Location: JHE 326H
Pyrolysis of wood based biomass produces aldehydes, alcohols, acids, and phenols and a large amount of water, in a mixture useful as molecular building blocks for the production of liquid hydrocarbon fuels and value-added chemicals. The diverse molecular structures in pyrolysis product have rendered it unstable and difficult to process, because multiple functional groups undergo concomitant chemical transformation, while polymerization and coking occur simultaneously and, as a result, a portion of the oxygenates convert to larger, inactive fractions.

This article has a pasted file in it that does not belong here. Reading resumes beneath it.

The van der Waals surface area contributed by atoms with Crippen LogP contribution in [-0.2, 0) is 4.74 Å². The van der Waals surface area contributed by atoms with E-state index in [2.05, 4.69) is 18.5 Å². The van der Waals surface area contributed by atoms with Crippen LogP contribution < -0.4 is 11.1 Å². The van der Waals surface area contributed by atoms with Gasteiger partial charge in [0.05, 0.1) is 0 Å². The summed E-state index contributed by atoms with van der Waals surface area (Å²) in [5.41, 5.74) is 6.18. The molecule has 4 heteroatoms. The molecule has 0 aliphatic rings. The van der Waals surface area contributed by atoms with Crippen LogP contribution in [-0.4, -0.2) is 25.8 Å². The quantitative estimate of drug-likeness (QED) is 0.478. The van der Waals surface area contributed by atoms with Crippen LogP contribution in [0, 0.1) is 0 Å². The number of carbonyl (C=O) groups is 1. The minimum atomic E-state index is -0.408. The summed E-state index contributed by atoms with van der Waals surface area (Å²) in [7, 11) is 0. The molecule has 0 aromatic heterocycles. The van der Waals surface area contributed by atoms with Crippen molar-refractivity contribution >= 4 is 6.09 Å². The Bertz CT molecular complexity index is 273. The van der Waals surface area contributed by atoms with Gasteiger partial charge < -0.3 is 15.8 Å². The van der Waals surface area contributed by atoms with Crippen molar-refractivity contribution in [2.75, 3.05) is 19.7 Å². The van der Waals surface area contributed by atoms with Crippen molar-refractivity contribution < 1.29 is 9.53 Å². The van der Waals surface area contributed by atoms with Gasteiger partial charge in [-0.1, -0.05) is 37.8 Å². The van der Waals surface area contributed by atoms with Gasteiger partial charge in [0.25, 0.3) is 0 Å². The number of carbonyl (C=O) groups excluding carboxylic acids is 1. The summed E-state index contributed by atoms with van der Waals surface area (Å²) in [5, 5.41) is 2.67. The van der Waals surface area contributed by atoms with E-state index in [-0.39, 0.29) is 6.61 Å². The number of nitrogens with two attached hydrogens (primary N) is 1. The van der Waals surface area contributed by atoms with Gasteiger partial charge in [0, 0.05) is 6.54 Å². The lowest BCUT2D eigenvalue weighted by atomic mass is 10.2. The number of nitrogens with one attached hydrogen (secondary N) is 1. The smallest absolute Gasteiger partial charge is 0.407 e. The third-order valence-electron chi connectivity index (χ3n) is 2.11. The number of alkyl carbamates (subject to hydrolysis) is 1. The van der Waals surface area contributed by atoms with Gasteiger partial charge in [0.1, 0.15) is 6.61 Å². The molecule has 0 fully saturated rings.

This talk highlights the current challenges of utilizing wood based pyrolysis products as renewable fuels and chemicals, focusing specifically on fundamental catalytic strategies to manipulate the various reaction pathways through the design of active sites and their functions at the atomistic level. Our strategies in catalytic pathway tuning are illustrated through the selected cases of (i) control C=C bond formation of aldehydes to olefins and aromatics and (ii) control hydrogenation of C=O bond while preserving the C=C and C-C bonds. Specific focuses are on the design of solid active sites and reaction environments and their catalytic consequences. The catalytic effects of site structures are explained at the molecular levels and in terms of the ability of solid catalysts to alter the energetics of elementary steps within catalytic cycles. The molecular knowledge is essential for designing tandem reactions to efficiently shuffling hydrogen atoms and create new chemical bonds during catalytic sojourns of oxygenates contained in pyrolysis effluent to produce liquid hydrocarbon fuels and chemicals selectively.
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